Open University in Milton Keynes jobs at risk ahead of '˜overhaul'
The Open University, approaching its 50th year, is launching a radical overhaul to '˜ensure it is ready' for the challenges of the next half century.
It is conducting a root and branch review of every aspect of its operations – from the experience of students to its teaching and research.
A major savings and reinvestment plan will ‘recreat’e the University.
However staff at the Open University are likely to face job losses as part of this saving plan.
Peter Horrocks, Vice-Chancellor of the OU said: “We want to transform the University into a world-leading institution.
“A revitalised and redesigned OU should be at the heart of the digital revolution by becoming a leading exponent of the use of digital technology for teaching and supporting students.
“The OU will still be the OU. We will retain our core mission of offering higher education to all, regardless of background or previous qualifications. But we will be delivering it in a different way, matching future needs to future technology.
“As we approach our 50th year, we intend to be disruptive and revolutionary again, to transform the life chances of tens of thousands of future learners.”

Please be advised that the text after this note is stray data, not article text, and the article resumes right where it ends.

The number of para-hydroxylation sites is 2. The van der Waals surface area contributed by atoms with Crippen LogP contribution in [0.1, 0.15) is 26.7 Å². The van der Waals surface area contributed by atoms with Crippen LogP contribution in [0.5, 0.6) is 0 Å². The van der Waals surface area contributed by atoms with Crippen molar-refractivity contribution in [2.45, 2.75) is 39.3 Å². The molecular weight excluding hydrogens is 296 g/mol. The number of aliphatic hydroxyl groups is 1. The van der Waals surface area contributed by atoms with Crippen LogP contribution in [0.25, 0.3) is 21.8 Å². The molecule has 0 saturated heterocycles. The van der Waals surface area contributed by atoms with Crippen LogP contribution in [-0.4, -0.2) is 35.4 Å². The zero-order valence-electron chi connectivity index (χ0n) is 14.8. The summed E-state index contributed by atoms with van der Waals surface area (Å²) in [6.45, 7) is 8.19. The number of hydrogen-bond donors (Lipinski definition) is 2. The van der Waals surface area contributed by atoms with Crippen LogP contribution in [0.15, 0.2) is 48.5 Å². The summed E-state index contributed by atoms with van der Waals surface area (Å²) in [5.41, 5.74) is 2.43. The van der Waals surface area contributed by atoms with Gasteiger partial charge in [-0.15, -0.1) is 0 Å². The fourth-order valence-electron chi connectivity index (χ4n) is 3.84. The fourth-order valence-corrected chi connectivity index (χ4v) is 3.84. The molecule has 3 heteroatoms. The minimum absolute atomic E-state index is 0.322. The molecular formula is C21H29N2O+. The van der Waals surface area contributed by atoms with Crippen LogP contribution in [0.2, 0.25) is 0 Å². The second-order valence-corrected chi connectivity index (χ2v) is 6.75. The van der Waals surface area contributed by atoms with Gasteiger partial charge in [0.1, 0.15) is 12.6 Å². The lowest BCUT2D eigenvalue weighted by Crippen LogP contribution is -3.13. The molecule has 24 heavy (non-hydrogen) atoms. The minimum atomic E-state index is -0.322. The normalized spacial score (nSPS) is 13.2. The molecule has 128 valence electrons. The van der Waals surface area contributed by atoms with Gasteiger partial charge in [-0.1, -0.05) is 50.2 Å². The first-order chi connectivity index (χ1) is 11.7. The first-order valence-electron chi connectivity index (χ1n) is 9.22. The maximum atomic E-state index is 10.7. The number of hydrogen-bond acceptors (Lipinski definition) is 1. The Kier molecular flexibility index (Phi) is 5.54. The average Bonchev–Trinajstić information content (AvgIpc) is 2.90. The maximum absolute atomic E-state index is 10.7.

The proposals are in part a response to financial challenges facing The Open University.
Funding changes introduced since 2007 by successive UK governments have hit hard the number of part-time students entering higher education in England. Student numbers at the OU have fallen by almost a third in the past decade and that has had a significant impact on income.
At the same time, fixed costs have remained relatively static and in a changing market place competitors are “cherry picking” popular and profitable courses.
The transformation process will put the OU on a sustainable financial footing.
It is expected to achieve savings in the order of £100 million from the OU’s annual budget of around £420 million.
It is intended that more than half of that sum will be reinvested in building a University fit for the next 50 years.
All parts of the University’s operations are in scope. Among the issues to be tackled are duplication and inefficiency resulting from years of piecemeal development, a problem faced by most universities, courses on the curriculum which were once popular but which now struggle to cover costs and others which have never attracted many students; research costs which outstrip grant income.
Change on this scale will inevitably impact on staff because staff make up two-thirds of the OU’s operating costs.
The proposed transformation in teaching, research, IT systems and the running of the University will inevitably mean that the number and types of roles will change.
In coming years, fewer people will be needed overall. Detailed work will be carried out over the next six months to clarify the figures and the scale of change.